Commentary

Re-Space, Not Replace

 

Gone are the days when kids rushed home from school to catch their favorite show only to fight over the remote control. Instead of sacrificing life and limb for control of the TV, people now view videos on multiple screens -- computers, smartphones, and tablets. In fact, according to Nielsen App Playbook, more than half of the audience multitasks on the Internet while watching TV.

As a result, traditional TV advertisers are looking to make online video a more integrated part of their overall media plans, and for good reason. A recent Nielsen/IAB study found that people who saw a video ad across all four screens, (TV+PC+Phone+Tablet) correctly recalled the ad 74% of the time, an increase from 50% ad recall when they saw the video on TV only.

So the question is: how should advertisers allocate their video budgets? To shed light on this topic, we recently sponsored a study utilizing Nielsen’s Shareshift analysis to estimate the impact of allocating some of a company’s TV ad budget to online video. The study revealed that assigning even a small portion of a TV advertising budget to digital video can have a big impact on campaign performance.

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Shifting $2 million in ad dollars from an $80 million TV advertising budget to digital video provided:

  • A 22% increase in total number of impressions with TV+Online versus TV alone
  • A gain of 44 gross rating points (GRPs), reducing both average cost per impression (CPM) and overall cost per point (CPP)
  • A 21% increase in GRPs

The data show that the question is not whether advertisers should allocate some of their budget to digital, but rather, how much of their budget should be allocated to digital. As the industry has evolved, this question is becoming easier to answer. For now, advertisers can gain insight by:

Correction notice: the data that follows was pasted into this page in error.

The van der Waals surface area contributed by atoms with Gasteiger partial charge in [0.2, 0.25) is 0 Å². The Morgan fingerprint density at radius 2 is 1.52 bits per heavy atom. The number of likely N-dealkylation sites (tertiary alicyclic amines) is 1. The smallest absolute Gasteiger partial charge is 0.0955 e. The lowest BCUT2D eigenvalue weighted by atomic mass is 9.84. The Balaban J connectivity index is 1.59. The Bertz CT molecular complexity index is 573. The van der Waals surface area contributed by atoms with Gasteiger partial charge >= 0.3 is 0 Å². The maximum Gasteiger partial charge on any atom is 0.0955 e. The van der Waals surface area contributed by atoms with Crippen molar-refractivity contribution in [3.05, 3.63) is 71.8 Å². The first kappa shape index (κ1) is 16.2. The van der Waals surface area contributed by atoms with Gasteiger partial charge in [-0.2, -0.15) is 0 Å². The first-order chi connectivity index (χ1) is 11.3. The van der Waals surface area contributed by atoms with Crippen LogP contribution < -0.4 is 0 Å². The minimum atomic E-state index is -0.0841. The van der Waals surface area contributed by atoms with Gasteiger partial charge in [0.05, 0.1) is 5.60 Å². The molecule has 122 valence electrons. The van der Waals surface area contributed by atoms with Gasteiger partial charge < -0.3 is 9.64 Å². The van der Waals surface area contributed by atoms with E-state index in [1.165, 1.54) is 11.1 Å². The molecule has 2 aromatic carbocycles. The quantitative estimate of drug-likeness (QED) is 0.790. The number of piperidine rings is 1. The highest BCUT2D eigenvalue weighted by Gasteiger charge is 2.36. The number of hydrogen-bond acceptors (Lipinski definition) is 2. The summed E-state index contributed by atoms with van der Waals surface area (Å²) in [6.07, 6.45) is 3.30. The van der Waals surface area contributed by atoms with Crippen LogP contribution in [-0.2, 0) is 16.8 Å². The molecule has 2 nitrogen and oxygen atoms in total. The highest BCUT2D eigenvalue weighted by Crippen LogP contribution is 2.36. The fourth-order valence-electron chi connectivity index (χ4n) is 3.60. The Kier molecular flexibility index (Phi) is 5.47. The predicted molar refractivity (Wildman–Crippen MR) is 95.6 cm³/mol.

• Maximizing online reach by working with a large network partner.
  • Select a partner that actually understands research – It seems like everyone says they offer research, but many don’t provide support or guidance, so advertisers are on their own to figure out how to interpret results. What advertisers really need is a partner who has the technology and expertise to translate data into digestible and actionable information.

Advertisers won’t completely replace TV advertising with online video any time soon, but they should allocate part of their budgets to digital. Broadening the scope of traditional campaigns to the “four screens” – online, TV, mobile and tablet – will enable advertisers to make the most of their ad dollars and stay ahead of the audience’s shift in viewing habits.

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